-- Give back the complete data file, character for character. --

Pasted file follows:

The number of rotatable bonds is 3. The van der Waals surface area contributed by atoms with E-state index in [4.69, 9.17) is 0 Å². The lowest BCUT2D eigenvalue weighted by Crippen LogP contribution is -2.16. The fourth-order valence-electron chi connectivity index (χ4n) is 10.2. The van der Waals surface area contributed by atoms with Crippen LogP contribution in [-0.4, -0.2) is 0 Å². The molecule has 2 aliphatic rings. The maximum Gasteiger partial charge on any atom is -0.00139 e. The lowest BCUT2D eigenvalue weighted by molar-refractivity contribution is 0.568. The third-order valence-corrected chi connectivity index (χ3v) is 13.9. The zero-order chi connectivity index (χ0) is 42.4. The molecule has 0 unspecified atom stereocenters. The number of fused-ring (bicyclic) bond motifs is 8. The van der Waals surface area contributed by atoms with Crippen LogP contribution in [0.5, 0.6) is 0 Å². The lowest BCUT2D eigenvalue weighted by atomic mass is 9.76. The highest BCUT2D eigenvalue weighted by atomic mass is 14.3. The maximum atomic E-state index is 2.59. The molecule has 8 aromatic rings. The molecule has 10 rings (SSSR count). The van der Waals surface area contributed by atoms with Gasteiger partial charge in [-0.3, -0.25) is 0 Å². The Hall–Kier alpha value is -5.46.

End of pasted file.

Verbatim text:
The number of rotatable bonds is 3. The van der Waals surface area contributed by atoms with E-state index in [4.69, 9.17) is 0 Å². The lowest BCUT2D eigenvalue weighted by Crippen LogP contribution is -2.16. The fourth-order valence-electron chi connectivity index (χ4n) is 10.2. The van der Waals surface area contributed by atoms with Crippen LogP contribution in [-0.4, -0.2) is 0 Å². The molecule has 2 aliphatic rings. The maximum Gasteiger partial charge on any atom is -0.00139 e. The lowest BCUT2D eigenvalue weighted by molar-refractivity contribution is 0.568. The third-order valence-corrected chi connectivity index (χ3v) is 13.9. The zero-order chi connectivity index (χ0) is 42.4. The molecule has 0 unspecified atom stereocenters. The number of fused-ring (bicyclic) bond motifs is 8. The van der Waals surface area contributed by atoms with Crippen LogP contribution in [0.5, 0.6) is 0 Å². The lowest BCUT2D eigenvalue weighted by atomic mass is 9.76. The highest BCUT2D eigenvalue weighted by atomic mass is 14.3. The maximum atomic E-state index is 2.59. The molecule has 8 aromatic rings. The molecule has 10 rings (SSSR count). The van der Waals surface area contributed by atoms with Gasteiger partial charge in [-0.3, -0.25) is 0 Å². The Hall–Kier alpha value is -5.46.